California RV Park Gets Fair Public Hearing
A proposed RV park next to Dingus McGee’s restaurant in Auburn, Calif., has raised some concerns among residents who live around it.
The Headquarter RV Park would occupy a 5-acre piece of land with 51 recreational vehicle units, a general store and a manager’s unit, the Auburn Journal reported.
To have an RV park there, the landowner and applicant, Michael Reese, president of Old Woodside Construction & Development, must obtain a conditional use permit from the Placer County Planning Commission.
On Aug. 9, a hearing was held for the commission to discuss the RV park, the permit and hear from the public on the matter. The decision on whether to grant the permit was postponed after the commission heard some concerns regarding the park.
Reese said he thinks it’s a “pretty logical use for the property” and that he hopes an RV park would deter people from dumping their trash there illegally.
“It’s been a real challenge,” Reese said.
Recreational vehicles coming to the proposed park would have been able to stay for up to 180 days under the original proposal, according to Paul Thompson, deputy planning director for Placer County.
Thompson also said the planning department will also be looking to ensure all RVs in a park under a conditional use permit are operational.
Reese said he would never allow the property to deteriorate and that he gave his name and number to those who voiced concerns at the planning commission hearing. He has only heard from one person so far.
“We have made substantial improvements to the property and the last thing we want is to have a negative impact,” Reese said.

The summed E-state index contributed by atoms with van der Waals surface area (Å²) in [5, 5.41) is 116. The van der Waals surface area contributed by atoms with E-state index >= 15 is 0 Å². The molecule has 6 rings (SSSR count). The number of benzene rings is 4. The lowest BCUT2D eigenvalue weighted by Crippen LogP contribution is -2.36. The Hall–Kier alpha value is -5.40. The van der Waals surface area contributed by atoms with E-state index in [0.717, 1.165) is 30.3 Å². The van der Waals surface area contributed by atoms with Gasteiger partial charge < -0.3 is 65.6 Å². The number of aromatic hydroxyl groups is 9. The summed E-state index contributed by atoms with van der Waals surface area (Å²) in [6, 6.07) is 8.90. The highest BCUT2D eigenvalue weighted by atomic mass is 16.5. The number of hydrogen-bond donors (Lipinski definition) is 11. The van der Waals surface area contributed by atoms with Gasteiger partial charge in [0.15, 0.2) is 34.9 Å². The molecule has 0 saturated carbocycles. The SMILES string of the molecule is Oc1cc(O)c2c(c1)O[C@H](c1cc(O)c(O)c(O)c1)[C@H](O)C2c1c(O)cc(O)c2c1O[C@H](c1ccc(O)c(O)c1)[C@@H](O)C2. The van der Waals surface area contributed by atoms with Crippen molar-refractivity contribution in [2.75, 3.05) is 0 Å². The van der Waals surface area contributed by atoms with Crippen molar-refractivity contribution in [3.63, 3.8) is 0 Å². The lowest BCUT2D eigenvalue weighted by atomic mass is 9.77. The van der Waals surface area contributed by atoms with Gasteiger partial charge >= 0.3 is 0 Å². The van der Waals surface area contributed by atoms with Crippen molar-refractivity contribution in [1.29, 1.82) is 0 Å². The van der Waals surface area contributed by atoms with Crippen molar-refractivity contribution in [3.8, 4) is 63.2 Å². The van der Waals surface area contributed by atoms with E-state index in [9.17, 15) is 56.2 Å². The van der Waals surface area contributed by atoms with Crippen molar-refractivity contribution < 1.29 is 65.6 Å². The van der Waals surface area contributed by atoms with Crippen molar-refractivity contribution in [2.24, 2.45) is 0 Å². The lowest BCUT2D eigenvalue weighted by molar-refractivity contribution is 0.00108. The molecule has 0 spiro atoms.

He added that the property would be perfect for an RV park because of it’s proximity to not only Dingus McGee’s, but also Interstate 80. Reese also owns the Dingus McGee’s property.
Diane Tomlinson, who lives a half mile away from the property where the park would be, doesn’t like the idea of a 51-space RV park because she fears the people who rent spaces will be there to stay.
“It’s not a matter of trying to control what someone does with their land; it’s a matter of a way of life out here for those of us that developed it,” Tomlinson said.
Tomlinson said she doesn’t want RVs staying there for up to 180 days because she thinks the park will become a twin to the nearby Glen Oaks Mobile Home Park, which has been inspected in recent months by the state Department of Housing and Community Development after tenants complained about trash and open sewer lines. Glen Oaks has since been bought and is under new management.
“So the planning commission said ‘no, it should be less than that’ and now we’re checking to see what limits other RV parks have and we’ll come back with something else,” Thompson said. “We’re not sure what that will be at this point, but we’re investigating.”
Helga White, who owns property near the proposed RV park, said she would be comfortable with the plans for the park going through as long as it is maintained.
“If the RVs were there for the short term as vacation rentals, that probably would not bother me too much, but it’s very easy to stay longer and let it get dilapidated like the other mobile home park in the area,” White said.
In addition to a conditional use permit, Reese needs the planning commission to recommend the Placer County Board of Supervisors approve an amendment to the Auburn/Bowman Community Plan to reconfigure existing commercial and open space.
Thompson said the action would not have any direct impact on the area because it doesn’t add any commercial zoning.
“It’s like taking excess zoning on the property and configuring it where they want to develop the RV park,” Thompson said.
The planning commission will hold another hearing to determine whether or not to grant a conditional use permit to Reese for the Headquarter RV Park on Oct. 11 at 10 a.m.